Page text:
ERS calls for stronger tobacco control strategies in Iberian and Latin-American countries
30 March, 2017
The ERS Latin-American Working Group reunited on 27 March in Madrid for the launch of two reports on tobacco control in Iberian and Latin-American countries. They also presented recommendations to governments moving forwards.
The event, supported by several national and international societies, gathered more than 60 people, including policymakers from Spain and Latin America, health professionals and NGOs representatives.
The Chair of the ERS Tobacco Control Committee, Prof. Carlos Jimenez-Ruiz and Prof. Daniel Buljubasich, representative of the Latin-American Thoracic Society (ALAT) presented the main highlights of the two reports and the recommendations.
Among the policy guidelines presented, which are based on articles from the World Health Organization (WHO) Framework Convention on Tobacco control, were:
- the inclusion of the FCTC in national development priorities and its implementation as part of a coordination mechanism
- the increase of taxes for tobacco products
- the strengthening of smoke-free legislation
- The compliance with WHO FCTC Art. 5.3 on tobacco industry interference
- The adoption of plain packaging
- The development of smoking-cessation programmes
- The total ban on direct and indirect advertising and sponsorship of the tobacco industry
The Deputy-Director for Spanish Ministry of Health, Araceli Arce welcomed the reports and recommendations. She reaffirmed the importance of respiratory physicians to advocate on tobacco control.
Inmaculada Alfageme, president of the Spanish Society of Pneumology (SEPAR) launched a call to all professionals to be involved as tobacco control is an issue to be tackled at all levels.
During the conference, specific attention was given to four countries: Spain, Brazil, Portugal and Uruguay.
Prof. Carlos Jimenez-Ruiz and Dr. José-Ignacio de Granda, representative from SEPAR, highlighted that a lot more could be done in Spain, such as increasing taxes - dedicating the increase in state revenue to health purposes and prevention campaigns. This is already the case in Argentina, Colombia and Guatemala. They also emphasised the importance of adopting plain packaging as a means of reducing the number young people who take up smoking. They took the opportunity to congratulate Chilean stakeholders and policymakers who are currently pushing for the measure to be approved at the senate. Prof. José-Miguel Chatkin, representative of the Brazilian Society of Pneumology, presented on the progress Brazil has made in tobacco control with the adoption of strong smoke-free legislation, advertising restrictions, tax increases and measures against illicit trade. These policies combined contributed significantly to a reduction in smoking prevalence for individuals aged 18 and above. However, a lot remains to be done including the need to regulate the use of water pipes and hookahs.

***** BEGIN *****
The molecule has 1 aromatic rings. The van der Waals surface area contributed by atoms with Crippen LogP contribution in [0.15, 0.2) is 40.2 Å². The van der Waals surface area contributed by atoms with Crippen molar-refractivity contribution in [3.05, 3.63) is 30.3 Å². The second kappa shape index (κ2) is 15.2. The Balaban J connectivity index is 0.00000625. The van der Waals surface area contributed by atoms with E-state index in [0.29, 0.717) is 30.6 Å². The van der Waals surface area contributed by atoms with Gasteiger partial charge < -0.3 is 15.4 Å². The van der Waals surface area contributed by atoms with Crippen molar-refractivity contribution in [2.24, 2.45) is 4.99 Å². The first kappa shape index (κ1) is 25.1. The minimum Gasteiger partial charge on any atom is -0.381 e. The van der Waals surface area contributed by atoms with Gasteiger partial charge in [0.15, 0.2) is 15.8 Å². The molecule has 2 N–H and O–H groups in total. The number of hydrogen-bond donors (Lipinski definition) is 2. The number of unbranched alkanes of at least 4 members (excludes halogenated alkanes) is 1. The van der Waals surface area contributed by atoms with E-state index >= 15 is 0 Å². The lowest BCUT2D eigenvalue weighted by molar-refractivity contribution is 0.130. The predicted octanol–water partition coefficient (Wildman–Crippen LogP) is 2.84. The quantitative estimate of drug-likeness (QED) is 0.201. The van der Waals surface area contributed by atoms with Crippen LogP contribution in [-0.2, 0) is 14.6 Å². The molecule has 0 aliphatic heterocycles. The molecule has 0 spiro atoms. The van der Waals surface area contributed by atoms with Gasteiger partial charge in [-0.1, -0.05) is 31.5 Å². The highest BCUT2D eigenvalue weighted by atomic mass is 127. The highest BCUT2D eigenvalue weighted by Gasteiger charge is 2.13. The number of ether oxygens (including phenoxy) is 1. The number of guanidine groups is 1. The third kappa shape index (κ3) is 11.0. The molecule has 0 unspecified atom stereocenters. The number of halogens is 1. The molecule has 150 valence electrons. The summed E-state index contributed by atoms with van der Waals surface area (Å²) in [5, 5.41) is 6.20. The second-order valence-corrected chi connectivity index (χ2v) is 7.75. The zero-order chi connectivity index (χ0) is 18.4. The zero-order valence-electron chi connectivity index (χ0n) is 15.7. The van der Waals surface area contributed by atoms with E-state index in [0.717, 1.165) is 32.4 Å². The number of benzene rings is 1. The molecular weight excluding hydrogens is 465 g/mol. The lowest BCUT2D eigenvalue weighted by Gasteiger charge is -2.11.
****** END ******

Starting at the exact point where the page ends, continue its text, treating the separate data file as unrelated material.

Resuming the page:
Dr. Ana Figueiredo, representative of the Portuguese Society of Pneumology, presented the tobacco control legislation in Portugal. Legislation in Portugal has many areas of exemption – particular in relation to smoke-free environments.
All speakers congratulated the Uruguayan example, in the presence of Dr. Francisco Bustillo, Ambassador of Uruguay to Spain and Dr. Eduardo Bianco, Director of the Framework Convention Alliance in the Americas. Uruguay has transitioned from having the third highest number (in Latin America) of young people exposed to tobacco smoke, to now being in second place in terms of having the healthiest air in enclosed spaces – bettered only by New Zealand.
Kerstin Schotte, representing WHO, highlighted that tobacco control in Latin-America is also a strong economic issue. The direct costs burdening Latin America´s health systems, as a result smoking, amount to approximately US$33 billion, equivalent to 7% of Latin-America's total annual spending on health. Among the countries most affected are Chile (0.86% of GDP), Bolivia (0.77% of GDP), and Argentina (0.70% of GDP).
Finally, Prof. Carlos Robalo Cordeiro, ERS Secretary General; Daniel Buljubasich, ALAT representative; and Francisco Rodriguez, the President of the European Network for Smoking and Tobacco Prevention (ENSP) emphasised how important it was for all stakeholders including medical societies, tobacco control NGOs and policymakers, to work together and exchange good practices to tackle the epidemic.
Closing the meeting, Dr. Jesus Sanchez Martos, Health Minister for Madrid commented on the importance of primary care in treating tobacco: “We are all committed to reducing tobacco consumption, not only by promoting healthy habits but also by helping any individuals who want to stop smoking”.
- Access the first report on tobacco control in Iberian and Latin-American countries: English version, Spanish version, Portuguese version
- Access the second report on tobacco control in Iberian and Latin-American countries: English version, Spanish version
- Access the specific recommendations on tobacco control for Iberian and Latin-American governments: English version, Spanish version